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OSHA basics for residential contractors: Pathway to Job Safety

Posted by Mark Paskell on Sun, Apr 14, 2013 @ 03:06 PM

OSHA basics are not usually part of the residential contractor's daily operating procedures, vocabulary or practices. Many residential contractors think they work safe and learn their ways of doing things from former bosses and the lumberyard school of hard knocks. To most contractors OSHA is an organization that focuses on other industries not residential construction.                     

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 Today OSHA is paying more attention to residential contractors than other industries due to the percentage of injuries and deaths in the sector. Residential construction is a targeted industry for education, outreach and enforcement.



A Pathway To OSHA Job Safety and Compliance

OSHA 10: One of the first steps to take to learn about OSHA and the standards employers and employees are required to follow is to take an OSHA 10 certification course. You will learn the OSHA requirements related to leading hazards at construction sites. This 10 hour course covers the basics of OSHA and exposes workers and employers to the standards and responsibilities of each party. You will also learn other requirements that may apply to your job site and employer responsibilities. In this training contractors and workers learn that there are other training steps and requirements to take in the creation of a safety program.

Assess Hazards To Prepare For The Creation Of A Safety Program: the next step is to take the knowledge from your OSHA 10 training and begin to create a safety program for your company. This takes some effort and requires that you do an analysis of the hazards on your job sites.

The term JHA (job hazard assessment or analysis) is used to describe the process of the employer assessing project hazards prior to exposing workers to them. In this step the hazards are written down and described. Then the employer needs to develop strategies and find ways to eliminate or reduce the hazards. (Engineered controls and administrative practices) If hazard elimination or reduction is not possible or only marginally effective then the employer would identify and specify the use of protective equipment to protect workers.

Contractors who have prior OSHA experience from the commercial construction or manufacturing sector tend to have quicker success developing a safety program. Those who do not often work with a safety person to help them navigate the unfamiliar territory. It is very important that the company get off on the right foot creating a safety program so that procrastination does not set in.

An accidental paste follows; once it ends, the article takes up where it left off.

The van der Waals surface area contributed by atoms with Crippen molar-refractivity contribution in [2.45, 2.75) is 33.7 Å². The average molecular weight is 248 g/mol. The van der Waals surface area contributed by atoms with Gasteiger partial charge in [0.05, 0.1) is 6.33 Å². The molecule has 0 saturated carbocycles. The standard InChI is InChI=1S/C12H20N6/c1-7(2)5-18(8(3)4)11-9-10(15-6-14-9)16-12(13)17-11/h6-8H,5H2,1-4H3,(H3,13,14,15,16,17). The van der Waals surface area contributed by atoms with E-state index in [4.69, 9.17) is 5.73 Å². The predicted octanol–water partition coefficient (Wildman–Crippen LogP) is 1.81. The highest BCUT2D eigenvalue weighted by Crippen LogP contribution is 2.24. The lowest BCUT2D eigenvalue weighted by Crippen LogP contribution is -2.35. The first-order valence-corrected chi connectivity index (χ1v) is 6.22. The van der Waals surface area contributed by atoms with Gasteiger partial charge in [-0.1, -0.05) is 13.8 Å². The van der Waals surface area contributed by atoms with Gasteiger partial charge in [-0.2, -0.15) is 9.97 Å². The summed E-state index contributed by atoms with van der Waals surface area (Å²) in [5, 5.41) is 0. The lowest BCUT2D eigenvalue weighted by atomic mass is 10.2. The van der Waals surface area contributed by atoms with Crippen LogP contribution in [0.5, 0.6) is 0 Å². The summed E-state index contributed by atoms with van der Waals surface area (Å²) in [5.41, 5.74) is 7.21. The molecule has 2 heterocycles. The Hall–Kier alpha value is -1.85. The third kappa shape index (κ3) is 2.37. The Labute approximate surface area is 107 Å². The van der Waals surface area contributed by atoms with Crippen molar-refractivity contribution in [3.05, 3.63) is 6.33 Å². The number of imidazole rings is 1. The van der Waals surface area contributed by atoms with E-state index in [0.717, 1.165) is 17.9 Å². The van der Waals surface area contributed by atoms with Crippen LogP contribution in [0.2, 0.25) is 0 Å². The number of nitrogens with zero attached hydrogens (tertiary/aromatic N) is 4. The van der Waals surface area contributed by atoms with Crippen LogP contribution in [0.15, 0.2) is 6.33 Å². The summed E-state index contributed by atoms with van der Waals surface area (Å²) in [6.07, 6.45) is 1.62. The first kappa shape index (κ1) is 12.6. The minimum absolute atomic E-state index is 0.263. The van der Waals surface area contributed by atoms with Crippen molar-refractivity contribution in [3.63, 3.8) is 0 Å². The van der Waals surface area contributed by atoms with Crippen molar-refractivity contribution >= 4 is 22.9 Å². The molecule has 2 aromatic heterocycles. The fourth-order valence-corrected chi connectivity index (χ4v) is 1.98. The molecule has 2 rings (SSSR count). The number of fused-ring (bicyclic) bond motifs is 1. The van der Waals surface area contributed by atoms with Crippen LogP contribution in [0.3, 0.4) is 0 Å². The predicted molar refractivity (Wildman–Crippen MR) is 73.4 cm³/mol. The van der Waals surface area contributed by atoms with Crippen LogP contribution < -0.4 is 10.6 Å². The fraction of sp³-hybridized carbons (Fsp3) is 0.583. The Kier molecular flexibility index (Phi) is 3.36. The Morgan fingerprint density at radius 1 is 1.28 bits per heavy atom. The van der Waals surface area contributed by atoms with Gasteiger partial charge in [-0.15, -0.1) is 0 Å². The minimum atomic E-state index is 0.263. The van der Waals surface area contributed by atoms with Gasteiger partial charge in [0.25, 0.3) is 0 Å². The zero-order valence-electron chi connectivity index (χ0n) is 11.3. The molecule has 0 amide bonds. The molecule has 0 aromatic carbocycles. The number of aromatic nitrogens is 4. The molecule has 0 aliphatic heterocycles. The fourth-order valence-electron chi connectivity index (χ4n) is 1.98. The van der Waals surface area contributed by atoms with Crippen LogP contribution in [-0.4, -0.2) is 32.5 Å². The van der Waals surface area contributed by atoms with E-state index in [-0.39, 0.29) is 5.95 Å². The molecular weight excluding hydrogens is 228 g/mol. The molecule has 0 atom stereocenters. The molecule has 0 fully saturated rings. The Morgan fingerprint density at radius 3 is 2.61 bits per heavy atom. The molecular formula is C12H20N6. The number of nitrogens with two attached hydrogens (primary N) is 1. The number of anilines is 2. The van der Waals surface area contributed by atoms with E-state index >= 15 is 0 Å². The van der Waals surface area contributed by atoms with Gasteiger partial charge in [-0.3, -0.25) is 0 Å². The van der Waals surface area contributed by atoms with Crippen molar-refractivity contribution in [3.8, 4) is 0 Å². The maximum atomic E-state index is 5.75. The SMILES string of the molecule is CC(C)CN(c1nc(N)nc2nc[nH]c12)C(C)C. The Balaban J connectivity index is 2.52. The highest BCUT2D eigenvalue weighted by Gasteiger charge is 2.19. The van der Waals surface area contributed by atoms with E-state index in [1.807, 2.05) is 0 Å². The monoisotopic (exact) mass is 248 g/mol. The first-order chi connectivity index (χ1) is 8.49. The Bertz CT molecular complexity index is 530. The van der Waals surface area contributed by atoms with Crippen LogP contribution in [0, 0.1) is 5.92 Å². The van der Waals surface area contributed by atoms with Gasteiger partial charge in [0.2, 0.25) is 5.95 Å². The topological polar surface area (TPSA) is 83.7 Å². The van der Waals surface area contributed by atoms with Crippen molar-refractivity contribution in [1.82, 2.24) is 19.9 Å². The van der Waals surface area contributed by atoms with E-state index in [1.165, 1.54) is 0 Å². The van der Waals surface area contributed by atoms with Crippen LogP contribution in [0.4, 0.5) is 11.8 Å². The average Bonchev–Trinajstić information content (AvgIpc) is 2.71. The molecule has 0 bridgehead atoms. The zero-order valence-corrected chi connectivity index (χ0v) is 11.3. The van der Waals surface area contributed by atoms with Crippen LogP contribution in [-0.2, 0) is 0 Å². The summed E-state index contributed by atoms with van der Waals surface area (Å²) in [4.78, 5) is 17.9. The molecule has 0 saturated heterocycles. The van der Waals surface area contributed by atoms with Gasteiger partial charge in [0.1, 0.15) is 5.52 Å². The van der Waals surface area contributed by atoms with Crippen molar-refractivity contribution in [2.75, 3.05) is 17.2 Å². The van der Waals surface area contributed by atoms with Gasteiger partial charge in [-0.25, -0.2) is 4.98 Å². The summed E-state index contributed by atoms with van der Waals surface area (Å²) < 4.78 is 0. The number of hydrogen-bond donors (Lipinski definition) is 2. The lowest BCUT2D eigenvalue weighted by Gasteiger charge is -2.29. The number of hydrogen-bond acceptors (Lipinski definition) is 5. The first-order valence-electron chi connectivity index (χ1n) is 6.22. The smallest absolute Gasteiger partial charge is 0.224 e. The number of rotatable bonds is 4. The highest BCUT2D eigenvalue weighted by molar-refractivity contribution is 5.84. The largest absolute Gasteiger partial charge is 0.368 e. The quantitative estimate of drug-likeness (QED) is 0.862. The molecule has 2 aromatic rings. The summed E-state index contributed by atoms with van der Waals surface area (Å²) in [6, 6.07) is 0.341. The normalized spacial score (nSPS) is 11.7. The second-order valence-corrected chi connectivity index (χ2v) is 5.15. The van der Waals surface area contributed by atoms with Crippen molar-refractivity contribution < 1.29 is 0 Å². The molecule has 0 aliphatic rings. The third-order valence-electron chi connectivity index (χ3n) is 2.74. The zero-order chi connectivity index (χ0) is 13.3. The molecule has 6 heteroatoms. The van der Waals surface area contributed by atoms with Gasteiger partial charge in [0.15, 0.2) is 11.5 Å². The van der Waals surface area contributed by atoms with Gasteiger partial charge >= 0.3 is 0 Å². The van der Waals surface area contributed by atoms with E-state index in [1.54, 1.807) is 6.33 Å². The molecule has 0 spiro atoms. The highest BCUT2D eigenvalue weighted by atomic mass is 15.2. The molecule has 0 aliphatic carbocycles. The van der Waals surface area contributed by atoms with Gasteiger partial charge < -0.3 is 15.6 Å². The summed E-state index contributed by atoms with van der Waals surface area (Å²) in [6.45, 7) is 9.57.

Create a Jobsite Safety and Health Program (Safety Manual): the next step is to create your safety manual for your company. Your manual will include your written plans for fall protection, respiratory, scaffolding, stairs and ladders, hazcom, fire prevention and emergency repsonse, lock out tag out and more. Here is what OSHA writes on their website:

OSHA's construction standards require construction employers to have accident prevention programs that provide for frequent and regular inspection of the jobsites, materials, and equipment by competent persons designated by the employers. See 29 CFR 1926.20(b).

  • Creating and writing a Safety Manual takes time, effort and a knowing the OSHA Standards that apply to your work and company practices. Many contractors opt for hiring someone to guide them in this process or write the manual for them.
  • Another option is you can go to the OSHA website and figure out for yourself. We find most residential contractors do not have the time, do not feel comfortable with something they are unfamiliar with or do not want to risk doing it wrong.
  • Or you can buy a generic template and try to modify the template to your own reality. (Buyer beware: templates must be customized to your hazards, equipment and methods for construction work and comply with the OSHA Standards.

Create a safety training program: after you have determined the hazards and your manual on how you will protect your workers you will need to set up a program to train them. The training program needs to include the OSHA Standards that are applicable to the work you do and the hazards presented. OSHA requires all employers to have training programs that line up with the standards that cover the work the employer does.  You will need to train them how to recognize hazards, eliminate or reduce them by using work practices or other strategies described in your JHA. Training programs: Fall Protection, Hazcom, Respiratory, Fire Prevention, Lockout/Tagout, Tools, Personal Protective Equipment, Scaffolding, Stairs and Ladders, Electrical Safety and more.

Recordkeeping, Reporting and Posting; employers must keep records of training certifications and documents, medical records, injuries, deaths as well as post required OSHA posters.

For assistance or questions regarding developing an Safety Program or Manual contact Mark.


Tags: safety programs